If adopted, the new standard, AS 2305, Designing and Performing Substantive Analytical Procedures, would require auditors to incorporate all relevant information when developing their best estimate expectation. Auditors would need to understand the company, its legal and economic environment, and events or activities that may affect the auditor’s ability to determine whether a logical relationship is both plausible and forms a basis for the prediction, said board member Kara Stein.

“Under the proposal, the auditor must answer the following questions: Do I have a sufficient basis to determine a plausible and predictable relationship? Can I develop a sufficiently precise expectation of amounts or balances that should have been recorded in the company’s books and records? Am I able to determine an appropriate threshold for investigating deviations for that expectation? If the auditor can sufficiently satisfy all those questions, the auditor must then perform additional procedures to evaluate those deviations,” she added.

The proposal incorporates specific requirements regarding risk assessment and audit evidence while also eliminating unnecessary duplicative provisions and reorganizing the standard so it’s easier to understand and follow, the PCAOB said. Specifically, it would:

  • Strengthen and clarify the requirements for determining whether the relationship(s) to be used in the substantive analytical procedure is sufficiently plausible and predictable;
  • Specify that the auditor develops their own expectation and not use the company’s amount or information that is based on the company’s amount (so-called circular auditing);
  • Strengthen and clarify existing requirements for determining when the difference between the auditor’s expectation and the company’s amount requires further evaluation;
  • Strengthen and clarify existing requirements for evaluating the difference between the auditor’s expectation and the company’s amount. This includes determining if a misstatement exists, as well as specifying requirements for certain situations the auditor may encounter when evaluating a difference;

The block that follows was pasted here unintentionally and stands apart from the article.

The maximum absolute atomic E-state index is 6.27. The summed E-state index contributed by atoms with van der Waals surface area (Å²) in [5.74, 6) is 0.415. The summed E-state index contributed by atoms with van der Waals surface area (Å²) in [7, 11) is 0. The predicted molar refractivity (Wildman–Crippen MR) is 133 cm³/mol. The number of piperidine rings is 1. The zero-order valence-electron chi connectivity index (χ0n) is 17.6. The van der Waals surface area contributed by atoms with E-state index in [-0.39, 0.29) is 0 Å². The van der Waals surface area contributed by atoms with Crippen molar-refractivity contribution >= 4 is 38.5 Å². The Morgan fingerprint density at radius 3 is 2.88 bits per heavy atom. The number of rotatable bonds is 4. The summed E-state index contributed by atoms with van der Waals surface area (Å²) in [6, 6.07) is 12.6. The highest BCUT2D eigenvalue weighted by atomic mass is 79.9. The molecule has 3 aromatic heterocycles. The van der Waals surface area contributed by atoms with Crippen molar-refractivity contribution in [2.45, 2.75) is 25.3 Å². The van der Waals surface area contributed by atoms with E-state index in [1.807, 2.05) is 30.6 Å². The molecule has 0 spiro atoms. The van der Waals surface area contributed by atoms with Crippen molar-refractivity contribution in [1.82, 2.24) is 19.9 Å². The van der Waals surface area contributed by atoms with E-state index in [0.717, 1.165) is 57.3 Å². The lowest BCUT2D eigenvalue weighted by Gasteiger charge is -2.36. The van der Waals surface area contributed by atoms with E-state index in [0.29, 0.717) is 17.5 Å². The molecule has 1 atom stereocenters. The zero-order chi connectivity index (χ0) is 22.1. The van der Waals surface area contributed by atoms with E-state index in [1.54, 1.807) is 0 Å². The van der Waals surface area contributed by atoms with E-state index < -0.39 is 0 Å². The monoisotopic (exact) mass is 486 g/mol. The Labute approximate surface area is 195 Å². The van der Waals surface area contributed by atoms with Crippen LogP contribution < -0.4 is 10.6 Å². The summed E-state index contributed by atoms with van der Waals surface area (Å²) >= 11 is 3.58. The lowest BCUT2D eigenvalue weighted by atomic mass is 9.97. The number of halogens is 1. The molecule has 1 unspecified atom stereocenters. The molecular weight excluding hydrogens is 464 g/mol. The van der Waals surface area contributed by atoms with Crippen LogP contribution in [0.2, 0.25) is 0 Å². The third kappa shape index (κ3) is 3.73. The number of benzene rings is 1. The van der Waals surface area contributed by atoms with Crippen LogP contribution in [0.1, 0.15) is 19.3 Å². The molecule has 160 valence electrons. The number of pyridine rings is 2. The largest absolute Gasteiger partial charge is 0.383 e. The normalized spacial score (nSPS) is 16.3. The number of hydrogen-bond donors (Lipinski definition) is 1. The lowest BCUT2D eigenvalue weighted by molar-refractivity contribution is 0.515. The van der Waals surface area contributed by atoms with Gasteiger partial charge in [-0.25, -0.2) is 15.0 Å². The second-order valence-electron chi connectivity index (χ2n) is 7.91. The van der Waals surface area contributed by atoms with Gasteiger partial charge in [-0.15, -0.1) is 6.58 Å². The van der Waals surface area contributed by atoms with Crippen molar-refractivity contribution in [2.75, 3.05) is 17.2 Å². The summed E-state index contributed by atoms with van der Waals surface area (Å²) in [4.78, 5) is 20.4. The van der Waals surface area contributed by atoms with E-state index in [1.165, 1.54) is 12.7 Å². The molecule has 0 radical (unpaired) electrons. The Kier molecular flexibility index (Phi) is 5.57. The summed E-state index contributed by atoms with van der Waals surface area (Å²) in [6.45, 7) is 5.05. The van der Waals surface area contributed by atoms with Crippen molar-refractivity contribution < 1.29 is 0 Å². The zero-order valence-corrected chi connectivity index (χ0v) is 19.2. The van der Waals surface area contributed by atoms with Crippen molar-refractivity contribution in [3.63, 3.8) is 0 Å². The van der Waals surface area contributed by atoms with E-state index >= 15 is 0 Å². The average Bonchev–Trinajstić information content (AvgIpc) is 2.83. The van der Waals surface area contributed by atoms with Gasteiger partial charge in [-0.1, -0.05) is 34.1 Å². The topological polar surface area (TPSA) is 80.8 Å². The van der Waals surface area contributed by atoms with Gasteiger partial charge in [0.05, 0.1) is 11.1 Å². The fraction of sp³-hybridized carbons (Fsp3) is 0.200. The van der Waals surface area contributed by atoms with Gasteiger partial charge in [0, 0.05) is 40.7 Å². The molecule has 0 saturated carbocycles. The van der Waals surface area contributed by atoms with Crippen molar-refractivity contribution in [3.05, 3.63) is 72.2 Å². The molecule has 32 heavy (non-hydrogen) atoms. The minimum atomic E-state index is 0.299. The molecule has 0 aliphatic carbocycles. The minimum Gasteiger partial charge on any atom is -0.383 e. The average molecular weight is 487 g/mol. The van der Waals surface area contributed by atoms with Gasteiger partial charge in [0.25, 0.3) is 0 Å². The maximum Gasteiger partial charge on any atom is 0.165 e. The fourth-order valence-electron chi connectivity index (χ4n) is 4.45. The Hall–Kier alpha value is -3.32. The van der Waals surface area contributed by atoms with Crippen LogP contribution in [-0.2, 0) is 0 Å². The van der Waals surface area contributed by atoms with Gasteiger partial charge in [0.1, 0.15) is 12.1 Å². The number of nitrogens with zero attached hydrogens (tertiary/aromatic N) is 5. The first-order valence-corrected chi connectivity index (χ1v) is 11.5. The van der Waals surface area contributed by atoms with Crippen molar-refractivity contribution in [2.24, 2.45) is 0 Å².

• Clarify the factors that affect the persuasiveness of audit evidence obtained from a substantive analytical procedure;
  • Clarify the elements of a substantive analytical procedure, including the distinction between substantive analytical procedures and other types of analytical procedures; and
  • Modernize the standard by reorganizing the requirements and more explicitly integrating the standard with other board-issued standards, ultimately making it easier for auditors to follow.

The proposal also includes amendments to AS 1105, Audit Evidence, and AS 2301, The Auditor’s Responses to the Risks of Material Misstatement.

The amendment to AS 2301 “would more explicitly require the auditor to obtain external information as part of performing substantive procedures on a company’s accounts or disclosures that depend on information the company received from one or more external sources,” Williams said. “For example, this would typically require the auditor to obtain such external information when testing transactions with third parties.”

The deadline for public comment on the proposal is Aug. 12, 2024.